A flash rob, also known as a multiple offender crime or flash mob robbery, is an organized form of theft in which a group of participants enter a retail shop or convenience store en masse and steal goods and other items.[1][2][3] Typically, store workers and employees in these cases quickly become overwhelmed by the large number of participants and are unable to stop the theft.[4][5]

The National Retail Federation does not classify these crimes as "flash mobs" but rather "multiple offender crimes" that utilize "flash mob tactics".[6][7] In a report, the NRF noted, "multiple offender crimes tend to involve groups or gangs of juveniles who already know each other, which does not earn them the term 'flash mob'."[7]


The term often used by the media for this type of event is "flash rob", which originates from flash mobs,[4] where a group of people assemble quickly, perform an unusual and seemingly pointless act, and then disperse.

In Chile this kind of robbery is known as turbazo.[8]

Flash rob dynamicsEdit

Flash robs operate using speed and sheer numbers in order to intimidate any resistance and complete the act before police can respond. While often viewed as a form of theft or looting (the illegal taking of items), these crimes more closely fit the definition of robbery because the large crowd creates an implied threat of violence should employees or bystanders attempt to intervene. Many investigations into these robberies have shown that they are planned ahead of time using social media, and the participants do not all necessarily know each other personally.

United StatesEdit

Flash robs have occurred in places such as Chicago, Illinois[9] Portland, Oregon,[10] Houston, Texas,[11] and Jacksonville, Florida, Germantown, Maryland,[2][12] San Francisco, California,[13] Walnut Creek, California[13] and Beverly Hills, California.[13]


Brazil has seen mass flash robberies since at least the early 1990s. In a phenomenon known as arrastão (trawling), mobs will steal money, telephone, watches, rings, bags and sometimes even victim's clothing. The most infamous case of trawling took place on 18 October 1992, on Ipanema beach in Rio de Janeiro, when hundreds of young Afro-Brazilians ran together in a mass to rob beach goers.[14][15]

As a result of mass flash robberies, shopping malls in Brazil have heavy security, and typically prevent large crowds of young Afro-Brazilians from entering the private property, which has been called a form of soft-apartheid.[16] In 2013, a rolezinho (strolling) protest movement arose amongst Afro-Brazilian youth, where thousands of young people coordinated their simultaneous entry to normally inaccessible upscale shopping malls.[17] In some rolezinhos, the police were called and crowds were dispersed with tear gas and flash grenades.[18]

See alsoEdit


  1. ^ Murphy, Pat (16 August 2011). "7-11 flash mob: Maryland police investigate store robbery (Video)". The Christian Science Monitor. Retrieved 17 May 2012.
  2. ^ a b Justin Jouvenal; Dan Morse (15 August 2011). "Police probe Germantown flash-mob thefts". The Washington Post. Retrieved 10 March 2013.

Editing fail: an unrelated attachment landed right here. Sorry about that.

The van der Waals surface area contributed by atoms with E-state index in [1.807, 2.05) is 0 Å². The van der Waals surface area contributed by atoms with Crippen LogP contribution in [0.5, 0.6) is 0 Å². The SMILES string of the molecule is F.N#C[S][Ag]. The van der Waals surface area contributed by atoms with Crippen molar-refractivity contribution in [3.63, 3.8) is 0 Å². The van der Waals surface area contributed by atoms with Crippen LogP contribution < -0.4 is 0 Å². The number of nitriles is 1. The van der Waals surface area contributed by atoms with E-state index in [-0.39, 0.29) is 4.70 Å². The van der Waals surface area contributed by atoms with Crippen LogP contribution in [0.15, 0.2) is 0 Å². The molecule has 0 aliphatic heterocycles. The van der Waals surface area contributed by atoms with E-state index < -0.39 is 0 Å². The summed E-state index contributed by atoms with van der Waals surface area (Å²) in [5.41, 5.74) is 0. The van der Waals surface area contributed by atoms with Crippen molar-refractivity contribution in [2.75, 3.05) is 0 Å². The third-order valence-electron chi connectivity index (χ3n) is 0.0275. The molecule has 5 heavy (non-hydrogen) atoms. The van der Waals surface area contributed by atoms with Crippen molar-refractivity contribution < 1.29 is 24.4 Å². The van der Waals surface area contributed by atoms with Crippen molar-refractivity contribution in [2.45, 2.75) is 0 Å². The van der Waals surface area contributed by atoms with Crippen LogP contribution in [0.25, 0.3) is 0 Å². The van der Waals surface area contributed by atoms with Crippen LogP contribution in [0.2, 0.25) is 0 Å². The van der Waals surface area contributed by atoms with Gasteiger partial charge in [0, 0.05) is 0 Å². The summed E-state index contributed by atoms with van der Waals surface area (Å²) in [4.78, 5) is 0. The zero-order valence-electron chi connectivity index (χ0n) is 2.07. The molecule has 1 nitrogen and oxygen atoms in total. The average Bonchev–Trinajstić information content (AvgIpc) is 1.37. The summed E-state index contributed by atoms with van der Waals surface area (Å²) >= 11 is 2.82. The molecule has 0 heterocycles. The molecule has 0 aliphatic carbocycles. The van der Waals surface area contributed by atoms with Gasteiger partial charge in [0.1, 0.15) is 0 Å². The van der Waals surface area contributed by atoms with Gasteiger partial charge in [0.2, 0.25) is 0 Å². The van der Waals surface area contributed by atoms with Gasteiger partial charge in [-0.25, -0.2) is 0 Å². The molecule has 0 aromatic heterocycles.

3. ^ Erin Skarda (12 May 2011). "Flash Mobs Turned Criminal: The Rise of Flash Robberies". Time. Retrieved 18 June 2014.
  4. ^ a b Dade, Corey (26 May 2011). "Flash Mobs Aren't Just For Fun Anymore". NPR. Retrieved 22 January 2013.
  5. ^ Vaughan, Annie (18 June 2011). "Teenage Flash Mob Robberies on the Rise". FOX News. Retrieved 22 January 2013.
  6. ^ Jeffrey Ian Ross (2013). Encyclopedia of Street Crime in America. Sage Publications. ISBN 978-1412999571. Retrieved 18 June 2014.
  7. ^ a b "Multiple Offender Crimes" (PDF). National Retail Federation. 2011. Archived from the original (PDF) on 14 July 2014. Retrieved 19 June 2014.
  8. ^ "'Turbazo': La nueva forma de robar en farmacias y supermercados"
  9. ^ Jargon, Julie; Brat, Ilan (9 June 2011). "Chicago Police Brace for 'Flash Mob' Attacks". The Wall Street Journal (subscription required).
  10. ^ Hanrahan, Mark; Iboshi, Kyle (10 April 2012). "'Flash rob' like theft in Portland on rise in U.S." KGW News (Portland, Oregon). Archived from the original on 12 April 2012. Retrieved 24 May 2012.
  11. ^ Azad, Sonia (9 December 2011). "Flash mob robbery caught on camera at Galleria area store". KTRK-TV (Houston, Texas). Retrieved 17 May 2012.
  12. ^ "Police Investigate Silver Spring 7-Eleven Mass Theft". Media Services Division, Montgomery County, Maryland. 21 November 2011. Retrieved 22 January 2013.
  13. ^ a b c "A new breed of brazen takeover robbers hitting California luxury retailers, raising ire". Los Angeles Times. 23 November 2021. Retrieved 20 January 2022.{{cite web}}: CS1 maint: url-status (link)
  14. ^ "Sociólogo vê alarme exagerado com arrastões no Rio de Janeiro". BBC Brasil.
  15. ^ "Arrastão na praia - Rio - Copacabana - Ipanema", YouTube, 18 October 1992.
  16. ^ Martín, María (12 January 2014). "¿Apartheid en los centros comerciales de São Paulo?". El País. Grupo PRISA. Retrieved 15 January 2014.
  17. ^ Gomes, Camila (13 January 2014). "Dez jovens serão intimados por 'rolezinho' no shopping Itaquera, em SP". Folha de S. Paulo. Grupo Folha. Retrieved 13 January 2014.
  18. ^ "Polícia usa bombas de gás e balas de borracha em ação contra 'rolezinho'". G1. Organizações Globo. 11 January 2014. Retrieved 13 January 2014.